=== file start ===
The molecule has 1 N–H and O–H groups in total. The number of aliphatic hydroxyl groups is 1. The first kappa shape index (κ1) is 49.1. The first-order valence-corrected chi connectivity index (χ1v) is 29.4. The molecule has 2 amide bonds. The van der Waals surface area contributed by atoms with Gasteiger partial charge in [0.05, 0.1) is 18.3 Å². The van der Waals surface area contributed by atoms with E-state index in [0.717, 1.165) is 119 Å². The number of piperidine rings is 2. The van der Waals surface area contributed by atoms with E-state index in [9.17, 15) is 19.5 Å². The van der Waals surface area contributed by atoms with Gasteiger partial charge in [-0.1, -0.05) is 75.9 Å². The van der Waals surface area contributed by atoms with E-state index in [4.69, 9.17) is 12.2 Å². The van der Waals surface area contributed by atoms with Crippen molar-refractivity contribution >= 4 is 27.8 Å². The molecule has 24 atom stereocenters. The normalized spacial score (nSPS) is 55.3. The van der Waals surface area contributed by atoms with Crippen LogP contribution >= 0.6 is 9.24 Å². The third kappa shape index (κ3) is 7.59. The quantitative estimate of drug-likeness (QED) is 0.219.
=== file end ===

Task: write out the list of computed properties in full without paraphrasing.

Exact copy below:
The molecule has 1 N–H and O–H groups in total. The number of aliphatic hydroxyl groups is 1. The first kappa shape index (κ1) is 49.1. The first-order valence-corrected chi connectivity index (χ1v) is 29.4. The molecule has 2 amide bonds. The van der Waals surface area contributed by atoms with Gasteiger partial charge in [0.05, 0.1) is 18.3 Å². The van der Waals surface area contributed by atoms with E-state index in [0.717, 1.165) is 119 Å². The number of piperidine rings is 2. The van der Waals surface area contributed by atoms with E-state index in [9.17, 15) is 19.5 Å². The van der Waals surface area contributed by atoms with Gasteiger partial charge in [-0.1, -0.05) is 75.9 Å². The van der Waals surface area contributed by atoms with E-state index in [4.69, 9.17) is 12.2 Å². The van der Waals surface area contributed by atoms with Crippen molar-refractivity contribution >= 4 is 27.8 Å². The molecule has 24 atom stereocenters. The normalized spacial score (nSPS) is 55.3. The van der Waals surface area contributed by atoms with Crippen LogP contribution >= 0.6 is 9.24 Å². The third kappa shape index (κ3) is 7.59. The quantitative estimate of drug-likeness (QED) is 0.219.